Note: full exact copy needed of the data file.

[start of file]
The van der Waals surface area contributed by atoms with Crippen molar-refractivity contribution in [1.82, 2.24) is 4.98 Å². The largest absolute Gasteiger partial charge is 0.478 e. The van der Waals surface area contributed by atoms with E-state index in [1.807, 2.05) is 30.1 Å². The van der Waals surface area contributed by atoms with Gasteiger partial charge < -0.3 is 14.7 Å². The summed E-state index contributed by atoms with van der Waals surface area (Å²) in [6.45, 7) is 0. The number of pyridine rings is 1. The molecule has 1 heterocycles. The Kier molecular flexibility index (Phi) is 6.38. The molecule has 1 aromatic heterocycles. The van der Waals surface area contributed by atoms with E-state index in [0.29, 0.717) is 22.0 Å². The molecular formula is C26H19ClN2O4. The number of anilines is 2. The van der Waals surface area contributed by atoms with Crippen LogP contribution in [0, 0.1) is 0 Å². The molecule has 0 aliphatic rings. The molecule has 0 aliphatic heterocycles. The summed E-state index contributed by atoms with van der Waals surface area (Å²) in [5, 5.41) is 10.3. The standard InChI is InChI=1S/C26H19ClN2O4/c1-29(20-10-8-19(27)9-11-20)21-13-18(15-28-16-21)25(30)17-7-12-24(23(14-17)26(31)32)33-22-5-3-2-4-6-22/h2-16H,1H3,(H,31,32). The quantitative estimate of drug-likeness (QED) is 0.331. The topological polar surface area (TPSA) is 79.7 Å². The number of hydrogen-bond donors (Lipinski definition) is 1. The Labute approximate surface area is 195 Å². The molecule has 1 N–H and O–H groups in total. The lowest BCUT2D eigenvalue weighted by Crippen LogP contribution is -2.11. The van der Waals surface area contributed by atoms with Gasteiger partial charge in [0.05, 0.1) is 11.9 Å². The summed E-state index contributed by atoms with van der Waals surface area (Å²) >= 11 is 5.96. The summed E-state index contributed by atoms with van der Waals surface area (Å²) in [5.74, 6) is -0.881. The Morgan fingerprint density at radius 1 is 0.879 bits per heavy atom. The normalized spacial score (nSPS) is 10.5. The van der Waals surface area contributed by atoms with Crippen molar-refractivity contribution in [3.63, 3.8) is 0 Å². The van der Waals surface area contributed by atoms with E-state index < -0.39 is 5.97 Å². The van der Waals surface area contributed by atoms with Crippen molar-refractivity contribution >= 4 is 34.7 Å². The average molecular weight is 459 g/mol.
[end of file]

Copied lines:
The van der Waals surface area contributed by atoms with Crippen molar-refractivity contribution in [1.82, 2.24) is 4.98 Å². The largest absolute Gasteiger partial charge is 0.478 e. The van der Waals surface area contributed by atoms with E-state index in [1.807, 2.05) is 30.1 Å². The van der Waals surface area contributed by atoms with Gasteiger partial charge < -0.3 is 14.7 Å². The summed E-state index contributed by atoms with van der Waals surface area (Å²) in [6.45, 7) is 0. The number of pyridine rings is 1. The molecule has 1 heterocycles. The Kier molecular flexibility index (Phi) is 6.38. The molecule has 1 aromatic heterocycles. The van der Waals surface area contributed by atoms with E-state index in [0.29, 0.717) is 22.0 Å². The molecular formula is C26H19ClN2O4. The number of anilines is 2. The van der Waals surface area contributed by atoms with Crippen LogP contribution in [0, 0.1) is 0 Å². The molecule has 0 aliphatic rings. The molecule has 0 aliphatic heterocycles. The summed E-state index contributed by atoms with van der Waals surface area (Å²) in [5, 5.41) is 10.3. The standard InChI is InChI=1S/C26H19ClN2O4/c1-29(20-10-8-19(27)9-11-20)21-13-18(15-28-16-21)25(30)17-7-12-24(23(14-17)26(31)32)33-22-5-3-2-4-6-22/h2-16H,1H3,(H,31,32). The quantitative estimate of drug-likeness (QED) is 0.331. The topological polar surface area (TPSA) is 79.7 Å². The number of hydrogen-bond donors (Lipinski definition) is 1. The Labute approximate surface area is 195 Å². The molecule has 1 N–H and O–H groups in total. The lowest BCUT2D eigenvalue weighted by Crippen LogP contribution is -2.11. The van der Waals surface area contributed by atoms with Gasteiger partial charge in [0.05, 0.1) is 11.9 Å². The summed E-state index contributed by atoms with van der Waals surface area (Å²) >= 11 is 5.96. The summed E-state index contributed by atoms with van der Waals surface area (Å²) in [5.74, 6) is -0.881. The Morgan fingerprint density at radius 1 is 0.879 bits per heavy atom. The normalized spacial score (nSPS) is 10.5. The van der Waals surface area contributed by atoms with Crippen molar-refractivity contribution in [3.63, 3.8) is 0 Å². The van der Waals surface area contributed by atoms with E-state index < -0.39 is 5.97 Å². The van der Waals surface area contributed by atoms with Crippen molar-refractivity contribution >= 4 is 34.7 Å². The average molecular weight is 459 g/mol.